There are many kinds of rose bushes and many bloom all summer long. Some advantages to growing rose shrubs are they will usually bloom into the fall; they can be planted at any time during the summer season as long as you water it at least twice a week especially during droughts; and many are naturally resistant to disease

Rosa Rugosa

Pink Knock Out Rose


Butterfly Bush


Here is a list of more flowering bushes that bloom all summer long.

Mock Orange – Snow White Sensation variety

Bluebeard – small; grows to only 2 to 3 feet Viburnum – all year beauty with flowers in the spring, pretty foliage in the fall, and berries in the winter Crepe Myrtle – come in bush and tree varieties; bloom in summer and some varieties bloom in the late summer, early fall Summersweet – attracts hummingbirds and butterflies Weigela – blooms from mid to late summer and attracts hummingbirds and butterflies Spirea – mid summer to late summer varieties

Where To Plant Shrubs

There are many places to plant shrubs. Remember, though, the odd number rule. Use 1, 3, 5, etc. number of shrubs.

You can plant a bush in solitude as a focus of attention called a specimen shrub. If you do this choose an unusual shrub with distinct characteristics. Some distinct characteristics could be coloring of flowers and/or bark, the flow of the bush, the unusual form, the way it attracts butterflies or hummingbirds. A specimen plant should entice you into smelling it or watching it engage with nature….something that makes it unique.

Using as Barriers

You could use shrubs as a barrier or perhaps as a division between your yard and your neighbor’s. Or use them to hide an unsightly area.

Another place to plant shrubs would be in the back of a perennial garden. This would add a tiered look to your garden.

One other possibility is to group them together for a burst of color. Try buying the same bush but with different varieties. That will add visual interest to your garden. They do not need to be in a line. Instead try zig-zagging them.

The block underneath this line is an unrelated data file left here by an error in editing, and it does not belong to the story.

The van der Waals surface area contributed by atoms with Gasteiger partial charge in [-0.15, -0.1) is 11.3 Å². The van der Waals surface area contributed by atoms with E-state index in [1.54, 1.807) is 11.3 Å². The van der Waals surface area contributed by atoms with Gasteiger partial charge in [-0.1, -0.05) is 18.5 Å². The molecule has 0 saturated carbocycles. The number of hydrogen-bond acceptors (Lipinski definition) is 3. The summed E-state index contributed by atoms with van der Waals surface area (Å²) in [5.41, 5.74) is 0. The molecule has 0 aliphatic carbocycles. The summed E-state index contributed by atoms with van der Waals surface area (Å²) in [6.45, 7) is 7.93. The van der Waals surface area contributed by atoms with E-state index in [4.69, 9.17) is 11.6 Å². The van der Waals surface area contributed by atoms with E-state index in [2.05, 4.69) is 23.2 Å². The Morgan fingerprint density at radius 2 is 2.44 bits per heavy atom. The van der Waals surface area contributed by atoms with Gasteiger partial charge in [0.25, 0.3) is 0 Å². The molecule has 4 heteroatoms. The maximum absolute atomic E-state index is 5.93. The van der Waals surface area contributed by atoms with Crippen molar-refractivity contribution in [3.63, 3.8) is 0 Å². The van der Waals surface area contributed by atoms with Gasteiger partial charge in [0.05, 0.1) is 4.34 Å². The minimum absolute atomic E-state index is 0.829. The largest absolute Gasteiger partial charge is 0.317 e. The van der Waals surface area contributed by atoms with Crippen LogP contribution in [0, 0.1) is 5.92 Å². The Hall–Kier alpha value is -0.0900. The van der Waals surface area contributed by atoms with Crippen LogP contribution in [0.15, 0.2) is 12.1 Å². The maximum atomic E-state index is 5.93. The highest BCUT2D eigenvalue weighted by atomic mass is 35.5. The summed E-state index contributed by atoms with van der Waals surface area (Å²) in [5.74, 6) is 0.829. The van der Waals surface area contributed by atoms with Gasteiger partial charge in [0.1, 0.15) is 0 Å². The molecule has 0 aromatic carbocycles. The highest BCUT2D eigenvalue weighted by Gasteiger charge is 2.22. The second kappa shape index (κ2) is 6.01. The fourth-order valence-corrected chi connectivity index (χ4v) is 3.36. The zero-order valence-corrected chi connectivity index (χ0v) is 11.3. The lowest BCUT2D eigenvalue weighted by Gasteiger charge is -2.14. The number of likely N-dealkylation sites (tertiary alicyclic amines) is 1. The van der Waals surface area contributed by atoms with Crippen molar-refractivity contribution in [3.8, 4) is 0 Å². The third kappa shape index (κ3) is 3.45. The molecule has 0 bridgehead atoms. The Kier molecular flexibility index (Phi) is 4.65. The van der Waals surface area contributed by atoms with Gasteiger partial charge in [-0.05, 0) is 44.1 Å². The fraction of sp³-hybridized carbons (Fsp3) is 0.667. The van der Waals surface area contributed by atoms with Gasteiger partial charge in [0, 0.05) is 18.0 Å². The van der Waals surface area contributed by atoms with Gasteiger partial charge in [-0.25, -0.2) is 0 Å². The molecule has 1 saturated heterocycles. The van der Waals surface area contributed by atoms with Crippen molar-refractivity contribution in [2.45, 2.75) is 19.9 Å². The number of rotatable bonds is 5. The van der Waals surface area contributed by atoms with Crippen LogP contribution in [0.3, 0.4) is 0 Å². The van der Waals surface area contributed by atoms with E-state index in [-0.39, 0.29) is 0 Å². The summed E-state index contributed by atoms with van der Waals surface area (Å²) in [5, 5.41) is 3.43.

Some Final Thoughts

I enjoy having fresh flowers in my house. You don’t always need to buy them from a florist or the floral department in your local grocery store. Instead, cut stems from bushes and add them to a tall vase. Remember to cut them on an angle to allow for a larger surface exposure to water. Also, if it is a woody stem like lilacs, crush the bottom of the stem with a mallet or a heavy metal knife. This again allows for more water to enter the stem.

A simple recipe of 1 quart water + 2 tablespoons lemon juice + 1 tablespoon sugar + 1/2 teaspoon bleach added to the vase will help prevent the growth of algae and provide nutrients to preserve cut flowers. Cuttings from bushes make a statement set alone next to a hearth, or in the corner of a dining room, or as an accent on a sideboard in your living room.

In March when things are still gloomy outside, try cutting stems of forsythia or any other flowering bush you may have on your property and set them in a vase of water. The warmth of your home will help force the buds to bloom sooner than if they were outside. You do need to be patient; if you wait, they will come!

Are You Ready To Plant Some Shrubs?

I hope I have covered many of the questions you may have regarding summer flowering shrubs. If you have comments or questions, please leave them below and I’ll be sure to respond.

Happy Gardening!